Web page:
Paul meets these disciples where they are, asks questions about where they are on their journey, and then opens up to them a deeper understanding of Christ and of the Holy Spirit. This is how he welcomed thousands of people into this new faith.

In our gospel for today, we have the privilege of being present at the baptism of our Lord. John the Baptist, or Baptizer, was a cousin of Jesus. When Mary went to visit her cousin Elizabeth, the baby John the Baptist leaped inside Elizabeth as he recognized the presence of his Savior, who was also his cousin. From the very beginning, John knew who Jesus was.

If we stop and meditate for just a moment, Mary and Joseph were not a king and queen or a prince and princess. They were ordinary people, but they were extraordinary in the depth of their wisdom and their spiritual understanding. The baby Jesus, our Savior, was born into the midst of a wise, courageous, deeply spiritual extended family.

Joseph was from King David’s royal line but he had no worldly power.

Elizabeth and Zechariah were past childbearing age. Zechariah was a priest in the temple in Jerusalem. They were the couple God chose to raise the one who was to prepare the way for the Messiah. Even when John was in the womb, he knew that Jesus was the Savior. And as he prepared the way, he made it very clear that he was not the Savior.

But John also knew that he was the forerunner, the messenger sent to call the people to repentance, and he carried out his ministry so well that people flocked to him from near and far. He had thousands of followers who hung on his every word.

In our gospel for today, John baptizes his cousin Jesus, and, when Jesus comes up out of the water, God says, “You are my Son, the Beloved. With you I am well pleased.”

This is the beginning of our Lord’s formal ministry. As we meditate on this passage, we can wonder what John was feeling in those moments and what Jesus was feeling. Perhaps the main thing they were feeling was the overwhelming presence and love of God.

Herbert O’Driscoll reminds us that, when God speaks of Jesus as God’s Beloved, God is also speaking to us. God’s entire work of creation is filled with love, and we will never be able fully to grasp the depth of the love God has for each and every one of us and all of us together. God has made us part of God’s Beloved Community, and for that, we are grateful beyond words.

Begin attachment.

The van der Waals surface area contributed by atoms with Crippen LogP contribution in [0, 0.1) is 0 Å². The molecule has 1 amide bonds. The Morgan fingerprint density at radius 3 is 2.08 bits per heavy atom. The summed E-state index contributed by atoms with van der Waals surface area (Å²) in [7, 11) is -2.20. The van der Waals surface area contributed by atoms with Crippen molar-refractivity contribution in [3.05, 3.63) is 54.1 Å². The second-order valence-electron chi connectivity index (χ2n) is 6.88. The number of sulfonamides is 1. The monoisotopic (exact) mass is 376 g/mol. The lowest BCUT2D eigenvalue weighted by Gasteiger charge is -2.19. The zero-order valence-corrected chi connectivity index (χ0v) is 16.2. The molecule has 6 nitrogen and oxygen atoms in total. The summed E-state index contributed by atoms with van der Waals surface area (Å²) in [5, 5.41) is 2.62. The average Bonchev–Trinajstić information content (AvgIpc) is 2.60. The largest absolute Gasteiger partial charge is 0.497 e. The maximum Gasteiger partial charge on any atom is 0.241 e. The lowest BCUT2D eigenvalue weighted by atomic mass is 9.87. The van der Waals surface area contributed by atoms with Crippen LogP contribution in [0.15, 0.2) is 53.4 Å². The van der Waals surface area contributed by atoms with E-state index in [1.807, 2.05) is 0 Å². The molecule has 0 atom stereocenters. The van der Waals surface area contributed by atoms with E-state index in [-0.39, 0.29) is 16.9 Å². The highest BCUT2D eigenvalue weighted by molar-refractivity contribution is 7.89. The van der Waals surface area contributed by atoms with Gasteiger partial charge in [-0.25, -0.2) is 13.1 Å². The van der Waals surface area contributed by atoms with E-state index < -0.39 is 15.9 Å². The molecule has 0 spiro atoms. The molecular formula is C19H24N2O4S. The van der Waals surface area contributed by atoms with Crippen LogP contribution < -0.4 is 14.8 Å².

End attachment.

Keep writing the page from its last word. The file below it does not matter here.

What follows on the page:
Today, we will be renewing our baptismal vows. We renew our promise to  “Continue in the apostles’ teaching and fellowship, in the breaking of bread and the prayers;” we promise to resist evil and, when we fall, repent and return to God;” we promise to proclaim  “the good news of God in Christ;” We promise to “seek and serve Christ in all persons;” and we promise to “strive for peace and  justice among all people, and respect the dignity of every human being.”

This past week, on the feast of the Epiphany, an act of insurrection was committed against our capitol. This was not a peaceful demonstration.  Crimes were committed, and the proper authorities are working to hold people accountable.

We are called to walk the Way of Love, and we are called to help God  build God’s shalom on earth. We are called to be part of God’s Beloved Community. Part of living the Way of Love is calling all of us to be responsible for our behavior. Violence is not acceptable. Breaking the law is not acceptable. All of us as citizens are called to treat each other with respect and to obey the law. As our Presiding Bishop has said, we are called to choose community over chaos.  People need to be called to account for their actions. All people need to be able to feel safe. There is much work to do. For the next few weeks, I am asking that we pray the Prayer for the Human Family on page 315 of the prayer book. Today, we will renew our vows to follow Jesus in the Way of Love. Amen.